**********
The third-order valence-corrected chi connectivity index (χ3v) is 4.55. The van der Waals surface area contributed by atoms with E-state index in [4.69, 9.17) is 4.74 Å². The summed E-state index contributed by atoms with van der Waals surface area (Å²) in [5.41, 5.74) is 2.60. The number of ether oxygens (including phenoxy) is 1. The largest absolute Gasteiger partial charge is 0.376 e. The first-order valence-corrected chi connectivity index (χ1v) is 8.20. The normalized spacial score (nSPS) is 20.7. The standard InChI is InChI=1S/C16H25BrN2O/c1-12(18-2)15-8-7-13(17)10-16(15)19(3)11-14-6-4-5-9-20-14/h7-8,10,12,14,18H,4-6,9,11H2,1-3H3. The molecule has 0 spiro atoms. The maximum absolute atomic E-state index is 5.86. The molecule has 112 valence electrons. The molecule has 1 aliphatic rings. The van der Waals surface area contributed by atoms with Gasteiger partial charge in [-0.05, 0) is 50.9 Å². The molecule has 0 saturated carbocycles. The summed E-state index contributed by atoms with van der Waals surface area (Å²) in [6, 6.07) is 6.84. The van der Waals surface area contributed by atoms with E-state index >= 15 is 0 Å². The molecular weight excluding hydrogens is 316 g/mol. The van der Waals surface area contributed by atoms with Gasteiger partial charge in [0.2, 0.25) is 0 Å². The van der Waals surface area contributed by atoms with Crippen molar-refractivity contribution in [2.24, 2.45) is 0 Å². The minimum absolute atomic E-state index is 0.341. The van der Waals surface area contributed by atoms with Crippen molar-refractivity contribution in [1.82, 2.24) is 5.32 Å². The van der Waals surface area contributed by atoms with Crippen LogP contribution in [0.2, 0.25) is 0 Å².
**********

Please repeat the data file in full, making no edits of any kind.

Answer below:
The third-order valence-corrected chi connectivity index (χ3v) is 4.55. The van der Waals surface area contributed by atoms with E-state index in [4.69, 9.17) is 4.74 Å². The summed E-state index contributed by atoms with van der Waals surface area (Å²) in [5.41, 5.74) is 2.60. The number of ether oxygens (including phenoxy) is 1. The largest absolute Gasteiger partial charge is 0.376 e. The first-order valence-corrected chi connectivity index (χ1v) is 8.20. The normalized spacial score (nSPS) is 20.7. The standard InChI is InChI=1S/C16H25BrN2O/c1-12(18-2)15-8-7-13(17)10-16(15)19(3)11-14-6-4-5-9-20-14/h7-8,10,12,14,18H,4-6,9,11H2,1-3H3. The molecule has 0 spiro atoms. The maximum absolute atomic E-state index is 5.86. The molecule has 112 valence electrons. The molecule has 1 aliphatic rings. The van der Waals surface area contributed by atoms with Gasteiger partial charge in [-0.05, 0) is 50.9 Å². The molecule has 0 saturated carbocycles. The summed E-state index contributed by atoms with van der Waals surface area (Å²) in [6, 6.07) is 6.84. The van der Waals surface area contributed by atoms with E-state index >= 15 is 0 Å². The molecular weight excluding hydrogens is 316 g/mol. The van der Waals surface area contributed by atoms with Gasteiger partial charge in [0.2, 0.25) is 0 Å². The van der Waals surface area contributed by atoms with Crippen molar-refractivity contribution in [2.24, 2.45) is 0 Å². The minimum absolute atomic E-state index is 0.341. The van der Waals surface area contributed by atoms with Crippen molar-refractivity contribution in [1.82, 2.24) is 5.32 Å². The van der Waals surface area contributed by atoms with Crippen LogP contribution in [0.2, 0.25) is 0 Å².